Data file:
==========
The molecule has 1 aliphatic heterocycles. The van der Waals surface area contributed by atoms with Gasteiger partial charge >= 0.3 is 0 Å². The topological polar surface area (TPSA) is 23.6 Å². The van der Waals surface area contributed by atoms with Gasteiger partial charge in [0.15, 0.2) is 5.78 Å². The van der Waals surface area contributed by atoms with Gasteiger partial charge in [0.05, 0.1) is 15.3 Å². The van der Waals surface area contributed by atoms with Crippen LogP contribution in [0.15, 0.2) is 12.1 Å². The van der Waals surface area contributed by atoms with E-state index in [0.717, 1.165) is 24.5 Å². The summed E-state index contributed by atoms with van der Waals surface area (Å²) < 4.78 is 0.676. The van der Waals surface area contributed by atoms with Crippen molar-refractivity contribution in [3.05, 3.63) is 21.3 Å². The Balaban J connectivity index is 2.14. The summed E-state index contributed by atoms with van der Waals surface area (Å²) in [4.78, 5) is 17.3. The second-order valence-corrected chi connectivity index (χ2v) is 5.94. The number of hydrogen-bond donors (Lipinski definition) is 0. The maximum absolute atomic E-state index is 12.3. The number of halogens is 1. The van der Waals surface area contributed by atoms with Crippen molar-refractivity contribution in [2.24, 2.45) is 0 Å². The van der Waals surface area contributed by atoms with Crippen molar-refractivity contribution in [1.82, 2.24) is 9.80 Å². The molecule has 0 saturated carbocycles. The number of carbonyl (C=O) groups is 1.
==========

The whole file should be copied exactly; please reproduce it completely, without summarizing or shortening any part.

The molecule has 1 aliphatic heterocycles. The van der Waals surface area contributed by atoms with Gasteiger partial charge >= 0.3 is 0 Å². The topological polar surface area (TPSA) is 23.6 Å². The van der Waals surface area contributed by atoms with Gasteiger partial charge in [0.15, 0.2) is 5.78 Å². The van der Waals surface area contributed by atoms with Gasteiger partial charge in [0.05, 0.1) is 15.3 Å². The van der Waals surface area contributed by atoms with Crippen LogP contribution in [0.15, 0.2) is 12.1 Å². The van der Waals surface area contributed by atoms with E-state index in [0.717, 1.165) is 24.5 Å². The summed E-state index contributed by atoms with van der Waals surface area (Å²) < 4.78 is 0.676. The van der Waals surface area contributed by atoms with Crippen molar-refractivity contribution in [3.05, 3.63) is 21.3 Å². The Balaban J connectivity index is 2.14. The summed E-state index contributed by atoms with van der Waals surface area (Å²) in [4.78, 5) is 17.3. The second-order valence-corrected chi connectivity index (χ2v) is 5.94. The number of hydrogen-bond donors (Lipinski definition) is 0. The maximum absolute atomic E-state index is 12.3. The number of halogens is 1. The van der Waals surface area contributed by atoms with Crippen molar-refractivity contribution in [2.24, 2.45) is 0 Å². The van der Waals surface area contributed by atoms with Crippen molar-refractivity contribution in [1.82, 2.24) is 9.80 Å². The molecule has 0 saturated carbocycles. The number of carbonyl (C=O) groups is 1.